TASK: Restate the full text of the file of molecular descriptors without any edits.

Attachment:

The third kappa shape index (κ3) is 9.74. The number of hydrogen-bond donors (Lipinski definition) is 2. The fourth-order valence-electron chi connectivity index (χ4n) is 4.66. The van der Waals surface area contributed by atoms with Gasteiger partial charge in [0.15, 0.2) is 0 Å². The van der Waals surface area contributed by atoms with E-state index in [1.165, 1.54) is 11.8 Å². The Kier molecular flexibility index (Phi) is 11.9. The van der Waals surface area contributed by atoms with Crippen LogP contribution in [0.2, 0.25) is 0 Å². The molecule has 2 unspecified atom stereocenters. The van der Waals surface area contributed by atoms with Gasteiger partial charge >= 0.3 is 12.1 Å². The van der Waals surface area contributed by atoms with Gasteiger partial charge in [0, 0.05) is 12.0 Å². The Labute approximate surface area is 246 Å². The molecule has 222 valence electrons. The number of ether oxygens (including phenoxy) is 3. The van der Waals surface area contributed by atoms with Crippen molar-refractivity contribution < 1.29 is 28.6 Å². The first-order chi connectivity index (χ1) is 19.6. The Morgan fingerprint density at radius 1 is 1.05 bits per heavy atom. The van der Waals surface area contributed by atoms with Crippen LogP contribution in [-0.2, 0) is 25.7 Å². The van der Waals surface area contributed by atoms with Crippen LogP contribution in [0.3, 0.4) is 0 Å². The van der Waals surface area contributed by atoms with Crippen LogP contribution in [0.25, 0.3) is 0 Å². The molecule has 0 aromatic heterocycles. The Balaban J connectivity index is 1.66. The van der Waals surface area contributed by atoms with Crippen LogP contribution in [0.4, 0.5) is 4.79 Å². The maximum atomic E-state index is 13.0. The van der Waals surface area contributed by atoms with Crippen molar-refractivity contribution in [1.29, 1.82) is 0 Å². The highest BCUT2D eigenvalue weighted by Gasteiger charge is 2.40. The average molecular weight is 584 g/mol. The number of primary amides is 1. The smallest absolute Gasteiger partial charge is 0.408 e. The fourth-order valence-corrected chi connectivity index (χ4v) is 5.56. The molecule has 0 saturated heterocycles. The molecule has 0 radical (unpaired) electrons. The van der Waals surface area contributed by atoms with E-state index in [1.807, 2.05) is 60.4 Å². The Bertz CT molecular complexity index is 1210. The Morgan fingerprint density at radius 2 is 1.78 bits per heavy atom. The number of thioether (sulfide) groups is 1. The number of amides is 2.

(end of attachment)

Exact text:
The third kappa shape index (κ3) is 9.74. The number of hydrogen-bond donors (Lipinski definition) is 2. The fourth-order valence-electron chi connectivity index (χ4n) is 4.66. The van der Waals surface area contributed by atoms with Gasteiger partial charge in [0.15, 0.2) is 0 Å². The van der Waals surface area contributed by atoms with E-state index in [1.165, 1.54) is 11.8 Å². The Kier molecular flexibility index (Phi) is 11.9. The van der Waals surface area contributed by atoms with Crippen LogP contribution in [0.2, 0.25) is 0 Å². The molecule has 2 unspecified atom stereocenters. The van der Waals surface area contributed by atoms with Gasteiger partial charge >= 0.3 is 12.1 Å². The van der Waals surface area contributed by atoms with Gasteiger partial charge in [0, 0.05) is 12.0 Å². The Labute approximate surface area is 246 Å². The molecule has 222 valence electrons. The number of ether oxygens (including phenoxy) is 3. The van der Waals surface area contributed by atoms with Crippen molar-refractivity contribution < 1.29 is 28.6 Å². The first-order chi connectivity index (χ1) is 19.6. The Morgan fingerprint density at radius 1 is 1.05 bits per heavy atom. The van der Waals surface area contributed by atoms with Crippen LogP contribution in [-0.2, 0) is 25.7 Å². The van der Waals surface area contributed by atoms with Crippen LogP contribution in [0.3, 0.4) is 0 Å². The van der Waals surface area contributed by atoms with Crippen LogP contribution in [0.25, 0.3) is 0 Å². The molecule has 0 aromatic heterocycles. The Balaban J connectivity index is 1.66. The van der Waals surface area contributed by atoms with Crippen LogP contribution in [0.4, 0.5) is 4.79 Å². The maximum atomic E-state index is 13.0. The van der Waals surface area contributed by atoms with Crippen molar-refractivity contribution in [1.29, 1.82) is 0 Å². The highest BCUT2D eigenvalue weighted by Gasteiger charge is 2.40. The average molecular weight is 584 g/mol. The number of primary amides is 1. The smallest absolute Gasteiger partial charge is 0.408 e. The fourth-order valence-corrected chi connectivity index (χ4v) is 5.56. The molecule has 0 saturated heterocycles. The molecule has 0 radical (unpaired) electrons. The van der Waals surface area contributed by atoms with E-state index in [1.807, 2.05) is 60.4 Å². The Bertz CT molecular complexity index is 1210. The Morgan fingerprint density at radius 2 is 1.78 bits per heavy atom. The number of thioether (sulfide) groups is 1. The number of amides is 2.